7. Watch for wildlife and keep your distance.
Attune your senses to your surroundings. Look as well as listen for critters and creatures such as bees and rattlesnakes. Animals are fighting to survive in the desert, and the last thing they want is you coming across their path and appearing as a threat. Know what to do if you encounter wildlife in your area, and keep your distance if you come across any desert dwellers.
8. Know your limits and rest often.
When hiking in the heat, don’t push yourself too hard. Know your physical limits and stay well within them. Rest often, and take advantage of shade along your route. Taking these precautions can mean the difference between a pleasant desert adventure and a heat-related illness.
9. Use the buddy system.
The buddy system is always recommended when hiking, but in the desert, it can be especially important. On the hottest desert days, a friend can help you recognize and treat signs of heat-related illnesses and get help if needed. If you’re hiking with kids, ask them often how they are feeling.
10. Leave your itinerary with a friend or relative.
No matter where you’re hiking, make sure to leave your itinerary with someone you’re close with. Let them know where you’re going and when you plan to be back. If you become lost or injured, you’ll want somebody to know where to look for you or call for emergency help.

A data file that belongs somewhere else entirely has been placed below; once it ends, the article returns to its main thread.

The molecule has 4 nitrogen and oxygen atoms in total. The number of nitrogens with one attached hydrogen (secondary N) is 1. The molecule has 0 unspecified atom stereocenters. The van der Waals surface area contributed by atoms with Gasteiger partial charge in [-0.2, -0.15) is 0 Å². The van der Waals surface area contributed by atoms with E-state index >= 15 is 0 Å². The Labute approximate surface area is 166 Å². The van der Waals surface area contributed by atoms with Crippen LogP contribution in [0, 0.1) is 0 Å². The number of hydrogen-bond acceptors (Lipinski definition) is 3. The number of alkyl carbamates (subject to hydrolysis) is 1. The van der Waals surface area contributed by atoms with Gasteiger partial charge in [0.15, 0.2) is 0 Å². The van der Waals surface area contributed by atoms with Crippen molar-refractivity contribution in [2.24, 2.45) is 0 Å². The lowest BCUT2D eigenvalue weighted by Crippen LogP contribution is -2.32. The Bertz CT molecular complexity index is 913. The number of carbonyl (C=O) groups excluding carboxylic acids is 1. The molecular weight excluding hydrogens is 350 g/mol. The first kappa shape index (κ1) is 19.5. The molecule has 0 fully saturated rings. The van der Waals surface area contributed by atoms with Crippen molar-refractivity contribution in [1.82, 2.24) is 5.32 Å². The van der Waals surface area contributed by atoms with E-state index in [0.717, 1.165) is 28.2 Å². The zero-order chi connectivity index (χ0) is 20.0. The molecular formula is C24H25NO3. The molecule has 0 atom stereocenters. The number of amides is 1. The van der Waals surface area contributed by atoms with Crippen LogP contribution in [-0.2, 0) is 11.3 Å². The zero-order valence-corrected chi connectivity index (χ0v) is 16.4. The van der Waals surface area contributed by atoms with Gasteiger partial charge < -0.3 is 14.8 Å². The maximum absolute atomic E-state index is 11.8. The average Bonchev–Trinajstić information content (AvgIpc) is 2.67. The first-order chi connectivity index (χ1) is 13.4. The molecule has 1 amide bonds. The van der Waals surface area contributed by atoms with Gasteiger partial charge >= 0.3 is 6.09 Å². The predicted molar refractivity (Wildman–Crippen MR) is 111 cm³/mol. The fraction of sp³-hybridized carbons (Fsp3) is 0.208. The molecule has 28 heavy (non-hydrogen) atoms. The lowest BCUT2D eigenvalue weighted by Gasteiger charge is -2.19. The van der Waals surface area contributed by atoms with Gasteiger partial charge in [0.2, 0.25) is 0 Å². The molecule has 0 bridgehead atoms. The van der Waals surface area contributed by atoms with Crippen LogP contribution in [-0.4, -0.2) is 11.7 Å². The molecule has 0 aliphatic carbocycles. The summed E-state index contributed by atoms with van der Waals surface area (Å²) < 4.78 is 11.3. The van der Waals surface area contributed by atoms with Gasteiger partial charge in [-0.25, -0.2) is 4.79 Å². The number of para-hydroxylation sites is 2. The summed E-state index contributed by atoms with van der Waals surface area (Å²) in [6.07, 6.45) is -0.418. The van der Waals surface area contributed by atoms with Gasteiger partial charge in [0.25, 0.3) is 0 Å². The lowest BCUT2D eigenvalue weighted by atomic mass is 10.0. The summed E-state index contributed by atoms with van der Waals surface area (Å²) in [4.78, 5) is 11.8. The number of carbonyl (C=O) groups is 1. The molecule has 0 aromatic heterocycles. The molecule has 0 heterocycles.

11. Stock your car with extra supplies.
Leave extra food, water, electrolyte boosters and medical supplies in your vehicle in case you’re feeling a little rough when you return from your hike, or if your car breaks down in the desert. Desert heat is no joke, and it’s always better to be over-prepared than to run out of something you really need.
Desert hiking gear list
You’ll need all of the routine hiking gear, plus a few things specifically for the desert:
- Sunscreen: Prevent sunburn by lathering on sunscreen frequently (broad spectrum, SPF 15 or higher) and cover all exposed skin, including your ears.
- Lip balm with SPF: Keep those lips protected, too!
- Wide-brimmed hat: The more sun protection you have, the better. A wide-brimmed hat will keep those harsh rays out of your eyes and off your face.
- Sunglasses: Opt for polarized sunglasses to reduce glare.
- Water, water, and more water: Because you can never mention water too many times when talking about desert hiking.
- Water filter: Get in the habit of carrying a water filter when hiking, even if you don’t think there will be water along the trail.
- Clothing layers: Look for breathable materials that will aid airflow around your body. Light colors reflect sunlight and will keep you cooler.
- Shirt: A lightweight, loose-fitting, and long-sleeved shirt is best for desert hikes. REI’s Sahara shirt comes in sizes for men, women, and children and is a great option for warm weather.
- Pants: Lightweight pants will protect you from the sun as well as bugs and prickly plants. REI’s Sahara pants make a great counterpart to the shirt.